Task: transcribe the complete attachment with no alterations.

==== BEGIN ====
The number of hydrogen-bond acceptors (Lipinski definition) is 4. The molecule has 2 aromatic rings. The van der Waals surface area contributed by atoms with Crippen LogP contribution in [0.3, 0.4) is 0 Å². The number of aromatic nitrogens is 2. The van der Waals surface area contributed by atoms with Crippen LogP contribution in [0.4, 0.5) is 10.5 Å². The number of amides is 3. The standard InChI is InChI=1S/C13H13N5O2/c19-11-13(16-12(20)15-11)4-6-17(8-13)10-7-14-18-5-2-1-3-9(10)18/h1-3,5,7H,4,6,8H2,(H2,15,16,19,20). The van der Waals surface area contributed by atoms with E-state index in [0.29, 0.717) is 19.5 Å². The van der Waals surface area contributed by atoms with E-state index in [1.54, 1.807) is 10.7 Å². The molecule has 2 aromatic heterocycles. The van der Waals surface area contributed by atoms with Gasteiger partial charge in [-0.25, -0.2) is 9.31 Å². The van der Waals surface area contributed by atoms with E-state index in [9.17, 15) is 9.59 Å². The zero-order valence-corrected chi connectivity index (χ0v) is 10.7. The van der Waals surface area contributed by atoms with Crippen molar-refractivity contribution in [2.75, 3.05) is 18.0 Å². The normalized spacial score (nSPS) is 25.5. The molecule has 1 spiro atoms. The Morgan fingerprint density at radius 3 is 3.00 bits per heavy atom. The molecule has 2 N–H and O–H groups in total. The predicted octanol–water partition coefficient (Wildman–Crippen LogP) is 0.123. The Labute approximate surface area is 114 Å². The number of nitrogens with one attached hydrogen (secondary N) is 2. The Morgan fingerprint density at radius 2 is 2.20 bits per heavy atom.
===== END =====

The number of hydrogen-bond acceptors (Lipinski definition) is 4. The molecule has 2 aromatic rings. The van der Waals surface area contributed by atoms with Crippen LogP contribution in [0.3, 0.4) is 0 Å². The number of aromatic nitrogens is 2. The van der Waals surface area contributed by atoms with Crippen LogP contribution in [0.4, 0.5) is 10.5 Å². The number of amides is 3. The standard InChI is InChI=1S/C13H13N5O2/c19-11-13(16-12(20)15-11)4-6-17(8-13)10-7-14-18-5-2-1-3-9(10)18/h1-3,5,7H,4,6,8H2,(H2,15,16,19,20). The van der Waals surface area contributed by atoms with E-state index in [0.29, 0.717) is 19.5 Å². The van der Waals surface area contributed by atoms with E-state index in [1.54, 1.807) is 10.7 Å². The molecule has 2 aromatic heterocycles. The van der Waals surface area contributed by atoms with Gasteiger partial charge in [-0.25, -0.2) is 9.31 Å². The van der Waals surface area contributed by atoms with E-state index in [9.17, 15) is 9.59 Å². The zero-order valence-corrected chi connectivity index (χ0v) is 10.7. The van der Waals surface area contributed by atoms with Crippen molar-refractivity contribution in [2.75, 3.05) is 18.0 Å². The normalized spacial score (nSPS) is 25.5. The molecule has 1 spiro atoms. The Morgan fingerprint density at radius 3 is 3.00 bits per heavy atom. The molecule has 2 N–H and O–H groups in total. The predicted octanol–water partition coefficient (Wildman–Crippen LogP) is 0.123. The Labute approximate surface area is 114 Å². The number of nitrogens with one attached hydrogen (secondary N) is 2. The Morgan fingerprint density at radius 2 is 2.20 bits per heavy atom.